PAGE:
Every spot in the photo is a galaxy, not a star. Each of them contains perhaps 100 billion stars, and along with them, probably hundreds of billions of planets. The center area is a super cluster of galaxies, colorfully labeled CL 0024 + 1654, which is five billion light years from us.
The photons that are hitting your retina when you gaze into the night sky at this super cluster (using our amazing new telescopes), left roughly 500 million years before the planet you’re standing on and our own sun was formed; our solar system is approximately 4.6 billion years old. This boggles the imagination! The civilizations that might have inhabited this super cluster may be long since extinct, as many of the stars in this photo no longer exist—they exhausted their nuclear fuel billions of years ago.
In Professor Lawrence Krauss’ entrancing book, A Universe from Nothing: Why There Is Something Rather than Nothing (Atria Books, 2013), he explains that the blue elongated images to the left of the center are all the same object. They are the highly magnified and distorted images of a galaxy that is an additional five billion light years behind this super cluster. Meaning that this galaxy is 10 billion light years away from us. How can we see this faraway galaxy not once but multiple times? As Krauss explains, this is due to “gravitational lensing,” and is proof that space curves in the presence of matter. In this case, the mass of of the supercluster is sufficient to cause space to curve in such a way as to act as a lens, like a cut-glass goblet that when held up shows magnified multiple images of the same object. In the absence of this phenomenon, we wouldn’t even know that that galaxy existed, simply because the supercluster was in front of it blocking our view. The math is complex and I deeply admire those that can comprehend it’s magnificence.
The quality corollary
There’s a direct corollary to the phenomenon of space curving in the presence of matter: Behaviors bend in the visible presence of a leader’s commitment to quality. The greater the mass (visibility) of the commitment, the more it bends behaviors. The unfortunate truth is that the mass of a leader’s commitment is only marginally increased by slogans, policies, training courses, newsletter articles, and so forth. What really matters is how visible the display of commitment is, or more precisely, visible personal interest in the issue at hand. The great Walt Disney bent the behaviors of his managers and employees by showing his unmistakable passion for fun family cartooning, with his sleeves rolled up working right next to the lowest level cartoonists. The late Steve Jobs, co-founder of Apple Computer, constantly displayed his passion for beauty and elegance in design, constantly bending behaviors by leading innovation with his intimate involvement (unlike his three predecessors before returning to Apple in 1997). Elon Musk of Tesla and SpaceX debates and argues grand ideas as well as the little details—like his cars’ placement of hinges, rivets, and screw head covers—out on the shop floor. He communicates a passion for a standard that bends behaviors from the chief engineers down to the front-line assembler of Tesla’s breathtaking electric cars. Herb Kelleher, retired founder of Southwest Airlines, was infamous for his constant trips aboard his airplanes, not travelling so as to be unnoticed, but jumping up to serve drinks and snacks.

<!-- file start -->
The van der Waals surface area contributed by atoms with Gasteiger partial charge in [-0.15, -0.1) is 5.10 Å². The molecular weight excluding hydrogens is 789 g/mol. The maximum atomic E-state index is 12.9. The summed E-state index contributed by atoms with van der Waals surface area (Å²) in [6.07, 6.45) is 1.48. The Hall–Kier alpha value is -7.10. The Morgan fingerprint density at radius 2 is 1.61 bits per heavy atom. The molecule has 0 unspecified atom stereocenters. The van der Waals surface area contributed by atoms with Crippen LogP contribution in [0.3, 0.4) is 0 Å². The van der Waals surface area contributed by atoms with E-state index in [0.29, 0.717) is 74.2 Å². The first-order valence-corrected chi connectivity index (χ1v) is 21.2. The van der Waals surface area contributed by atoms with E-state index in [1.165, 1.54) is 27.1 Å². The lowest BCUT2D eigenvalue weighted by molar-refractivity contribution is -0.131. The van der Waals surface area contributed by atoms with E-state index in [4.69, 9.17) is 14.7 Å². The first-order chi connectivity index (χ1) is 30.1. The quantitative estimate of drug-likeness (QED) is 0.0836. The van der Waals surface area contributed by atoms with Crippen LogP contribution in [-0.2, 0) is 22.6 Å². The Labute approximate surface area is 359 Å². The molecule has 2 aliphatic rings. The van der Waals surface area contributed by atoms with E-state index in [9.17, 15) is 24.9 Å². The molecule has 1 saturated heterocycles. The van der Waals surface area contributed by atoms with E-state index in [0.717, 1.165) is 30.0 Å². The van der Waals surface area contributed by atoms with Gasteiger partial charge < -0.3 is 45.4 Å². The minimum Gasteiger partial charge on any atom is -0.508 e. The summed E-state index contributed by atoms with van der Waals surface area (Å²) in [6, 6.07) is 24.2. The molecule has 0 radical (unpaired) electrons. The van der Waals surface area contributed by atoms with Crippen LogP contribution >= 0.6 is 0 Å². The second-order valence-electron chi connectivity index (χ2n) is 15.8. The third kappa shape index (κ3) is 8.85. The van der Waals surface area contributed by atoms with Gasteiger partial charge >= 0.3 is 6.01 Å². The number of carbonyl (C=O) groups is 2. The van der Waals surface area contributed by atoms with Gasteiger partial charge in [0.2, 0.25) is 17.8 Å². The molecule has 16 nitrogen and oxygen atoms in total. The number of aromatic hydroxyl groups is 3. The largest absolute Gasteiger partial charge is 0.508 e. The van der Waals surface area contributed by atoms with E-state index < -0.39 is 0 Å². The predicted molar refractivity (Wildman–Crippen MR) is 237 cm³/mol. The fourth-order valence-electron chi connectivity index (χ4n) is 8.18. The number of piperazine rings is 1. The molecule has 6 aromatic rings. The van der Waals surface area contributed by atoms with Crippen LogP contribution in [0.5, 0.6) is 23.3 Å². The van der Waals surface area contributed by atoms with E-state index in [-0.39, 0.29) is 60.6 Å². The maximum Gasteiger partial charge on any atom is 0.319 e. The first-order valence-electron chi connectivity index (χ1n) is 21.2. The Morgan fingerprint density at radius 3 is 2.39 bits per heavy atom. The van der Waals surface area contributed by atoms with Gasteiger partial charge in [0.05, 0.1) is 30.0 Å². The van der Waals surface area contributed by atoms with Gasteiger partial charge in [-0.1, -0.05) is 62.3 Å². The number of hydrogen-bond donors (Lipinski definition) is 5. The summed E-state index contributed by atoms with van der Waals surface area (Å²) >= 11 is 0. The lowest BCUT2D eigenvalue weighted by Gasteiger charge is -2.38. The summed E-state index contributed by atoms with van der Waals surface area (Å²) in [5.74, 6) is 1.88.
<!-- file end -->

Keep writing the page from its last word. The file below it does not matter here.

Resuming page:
How to curve quality space, aka bend behaviors
“How can we convince everyone that this is not just ‘another’ program that top management is really serious about it?”: Create a quality policy. Inform everyone about the plan. Make sure everyone is trained. Publicize team results.
But nothing came close in effectiveness to visible personal actions by middle and top management.
Increase “mass” to bend behavior even more
Physics teaches us that the greater the mass, like the super cluster above, the greater the curvature of space. Professor Krauss explains that with sufficient mass producing gravitational lensing you can see objects that that are behind an object in space. In the same way, increasing the visibility of your leadership’s personal commitment to quality bends the behaviors of the organization, because it changes the way your team looks at the world; it helps them see behind and make sense of your words. It was impossible to be a flight attendant on a Southwest Airlines flight with Herb Kelleher on board having fun serving passengers peanuts, and not feel the contagiousness of his joy and laughter... and the mass of his commitment to customer service. “What you do speaks so loudly that I cannot hear what you say.”
Article Reference: Quality Digest